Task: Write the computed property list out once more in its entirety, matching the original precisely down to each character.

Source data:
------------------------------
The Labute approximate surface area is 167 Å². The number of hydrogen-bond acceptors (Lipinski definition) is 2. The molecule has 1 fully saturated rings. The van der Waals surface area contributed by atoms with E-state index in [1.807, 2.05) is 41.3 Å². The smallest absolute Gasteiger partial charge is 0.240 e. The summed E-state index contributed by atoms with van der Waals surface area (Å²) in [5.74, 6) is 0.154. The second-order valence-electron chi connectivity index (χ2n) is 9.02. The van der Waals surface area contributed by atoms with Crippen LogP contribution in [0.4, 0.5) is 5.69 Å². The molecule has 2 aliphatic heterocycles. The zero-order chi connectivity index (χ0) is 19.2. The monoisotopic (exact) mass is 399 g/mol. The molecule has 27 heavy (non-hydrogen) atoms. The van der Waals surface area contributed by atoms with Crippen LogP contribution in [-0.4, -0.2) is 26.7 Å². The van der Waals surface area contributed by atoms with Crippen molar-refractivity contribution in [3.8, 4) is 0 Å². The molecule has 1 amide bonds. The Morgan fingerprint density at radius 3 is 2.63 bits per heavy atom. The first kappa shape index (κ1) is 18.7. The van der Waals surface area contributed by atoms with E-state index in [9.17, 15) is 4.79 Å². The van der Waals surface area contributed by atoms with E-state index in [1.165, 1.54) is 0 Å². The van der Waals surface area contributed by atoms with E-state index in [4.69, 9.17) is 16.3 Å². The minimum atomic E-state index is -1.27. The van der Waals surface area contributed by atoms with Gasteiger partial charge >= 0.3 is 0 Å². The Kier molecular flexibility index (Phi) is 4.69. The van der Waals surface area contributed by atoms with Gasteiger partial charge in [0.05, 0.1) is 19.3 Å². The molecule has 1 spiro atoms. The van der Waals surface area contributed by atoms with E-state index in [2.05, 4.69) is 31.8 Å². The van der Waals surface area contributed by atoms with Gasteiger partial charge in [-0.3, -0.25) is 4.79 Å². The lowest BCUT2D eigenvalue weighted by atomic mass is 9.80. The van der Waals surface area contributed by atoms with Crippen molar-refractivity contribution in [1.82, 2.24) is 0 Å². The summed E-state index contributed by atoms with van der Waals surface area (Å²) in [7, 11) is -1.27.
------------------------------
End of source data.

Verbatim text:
The Labute approximate surface area is 167 Å². The number of hydrogen-bond acceptors (Lipinski definition) is 2. The molecule has 1 fully saturated rings. The van der Waals surface area contributed by atoms with E-state index in [1.807, 2.05) is 41.3 Å². The smallest absolute Gasteiger partial charge is 0.240 e. The summed E-state index contributed by atoms with van der Waals surface area (Å²) in [5.74, 6) is 0.154. The second-order valence-electron chi connectivity index (χ2n) is 9.02. The van der Waals surface area contributed by atoms with Crippen LogP contribution in [0.4, 0.5) is 5.69 Å². The molecule has 2 aliphatic heterocycles. The zero-order chi connectivity index (χ0) is 19.2. The monoisotopic (exact) mass is 399 g/mol. The molecule has 27 heavy (non-hydrogen) atoms. The van der Waals surface area contributed by atoms with Crippen LogP contribution in [-0.4, -0.2) is 26.7 Å². The van der Waals surface area contributed by atoms with Crippen molar-refractivity contribution in [3.8, 4) is 0 Å². The molecule has 1 amide bonds. The Morgan fingerprint density at radius 3 is 2.63 bits per heavy atom. The first kappa shape index (κ1) is 18.7. The van der Waals surface area contributed by atoms with E-state index in [9.17, 15) is 4.79 Å². The van der Waals surface area contributed by atoms with E-state index in [1.165, 1.54) is 0 Å². The van der Waals surface area contributed by atoms with E-state index in [4.69, 9.17) is 16.3 Å². The minimum atomic E-state index is -1.27. The van der Waals surface area contributed by atoms with Gasteiger partial charge >= 0.3 is 0 Å². The Kier molecular flexibility index (Phi) is 4.69. The van der Waals surface area contributed by atoms with Gasteiger partial charge in [0.05, 0.1) is 19.3 Å². The molecule has 1 spiro atoms. The van der Waals surface area contributed by atoms with E-state index in [2.05, 4.69) is 31.8 Å². The van der Waals surface area contributed by atoms with Gasteiger partial charge in [-0.3, -0.25) is 4.79 Å². The lowest BCUT2D eigenvalue weighted by atomic mass is 9.80. The van der Waals surface area contributed by atoms with Crippen molar-refractivity contribution in [1.82, 2.24) is 0 Å². The summed E-state index contributed by atoms with van der Waals surface area (Å²) in [7, 11) is -1.27.